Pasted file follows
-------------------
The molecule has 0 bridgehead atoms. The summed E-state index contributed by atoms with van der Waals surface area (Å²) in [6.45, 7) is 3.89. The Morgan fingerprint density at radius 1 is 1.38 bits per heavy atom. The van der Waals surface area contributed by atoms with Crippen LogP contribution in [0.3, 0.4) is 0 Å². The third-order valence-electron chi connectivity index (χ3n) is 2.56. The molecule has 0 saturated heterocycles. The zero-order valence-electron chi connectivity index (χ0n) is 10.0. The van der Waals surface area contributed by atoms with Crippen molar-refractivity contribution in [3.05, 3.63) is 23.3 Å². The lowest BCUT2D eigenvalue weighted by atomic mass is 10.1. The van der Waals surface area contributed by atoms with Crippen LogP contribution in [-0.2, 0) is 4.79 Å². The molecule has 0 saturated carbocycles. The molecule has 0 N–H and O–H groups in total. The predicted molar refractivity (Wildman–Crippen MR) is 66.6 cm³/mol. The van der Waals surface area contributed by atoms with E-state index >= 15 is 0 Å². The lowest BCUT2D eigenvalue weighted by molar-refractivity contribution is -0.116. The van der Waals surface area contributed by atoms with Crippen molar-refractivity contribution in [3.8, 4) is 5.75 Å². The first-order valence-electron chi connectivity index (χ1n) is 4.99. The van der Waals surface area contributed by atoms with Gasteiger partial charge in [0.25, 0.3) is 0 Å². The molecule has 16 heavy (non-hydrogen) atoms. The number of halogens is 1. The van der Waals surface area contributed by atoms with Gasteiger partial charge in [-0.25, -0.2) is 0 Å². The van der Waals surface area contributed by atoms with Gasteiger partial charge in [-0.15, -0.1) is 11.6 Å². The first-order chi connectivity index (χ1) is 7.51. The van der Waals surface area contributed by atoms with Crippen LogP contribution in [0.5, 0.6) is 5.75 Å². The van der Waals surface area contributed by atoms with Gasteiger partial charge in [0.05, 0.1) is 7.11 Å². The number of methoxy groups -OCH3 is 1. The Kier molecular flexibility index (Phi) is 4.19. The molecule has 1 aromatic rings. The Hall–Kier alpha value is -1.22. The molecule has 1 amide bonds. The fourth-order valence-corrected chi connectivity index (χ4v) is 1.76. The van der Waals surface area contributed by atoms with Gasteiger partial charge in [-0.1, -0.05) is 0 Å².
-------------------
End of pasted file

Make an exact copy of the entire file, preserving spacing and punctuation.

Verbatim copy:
The molecule has 0 bridgehead atoms. The summed E-state index contributed by atoms with van der Waals surface area (Å²) in [6.45, 7) is 3.89. The Morgan fingerprint density at radius 1 is 1.38 bits per heavy atom. The van der Waals surface area contributed by atoms with Crippen LogP contribution in [0.3, 0.4) is 0 Å². The third-order valence-electron chi connectivity index (χ3n) is 2.56. The molecule has 0 saturated heterocycles. The zero-order valence-electron chi connectivity index (χ0n) is 10.0. The van der Waals surface area contributed by atoms with Crippen molar-refractivity contribution in [3.05, 3.63) is 23.3 Å². The lowest BCUT2D eigenvalue weighted by atomic mass is 10.1. The van der Waals surface area contributed by atoms with Crippen LogP contribution in [-0.2, 0) is 4.79 Å². The molecule has 0 saturated carbocycles. The molecule has 0 N–H and O–H groups in total. The predicted molar refractivity (Wildman–Crippen MR) is 66.6 cm³/mol. The van der Waals surface area contributed by atoms with E-state index >= 15 is 0 Å². The lowest BCUT2D eigenvalue weighted by molar-refractivity contribution is -0.116. The van der Waals surface area contributed by atoms with Crippen molar-refractivity contribution in [3.8, 4) is 5.75 Å². The first-order valence-electron chi connectivity index (χ1n) is 4.99. The van der Waals surface area contributed by atoms with Gasteiger partial charge in [0.25, 0.3) is 0 Å². The molecule has 16 heavy (non-hydrogen) atoms. The number of halogens is 1. The van der Waals surface area contributed by atoms with Gasteiger partial charge in [-0.25, -0.2) is 0 Å². The van der Waals surface area contributed by atoms with Gasteiger partial charge in [-0.15, -0.1) is 11.6 Å². The first-order chi connectivity index (χ1) is 7.51. The van der Waals surface area contributed by atoms with Crippen LogP contribution in [0.5, 0.6) is 5.75 Å². The van der Waals surface area contributed by atoms with Gasteiger partial charge in [0.05, 0.1) is 7.11 Å². The number of methoxy groups -OCH3 is 1. The Kier molecular flexibility index (Phi) is 4.19. The molecule has 1 aromatic rings. The Hall–Kier alpha value is -1.22. The molecule has 1 amide bonds. The fourth-order valence-corrected chi connectivity index (χ4v) is 1.76. The van der Waals surface area contributed by atoms with Gasteiger partial charge in [-0.1, -0.05) is 0 Å².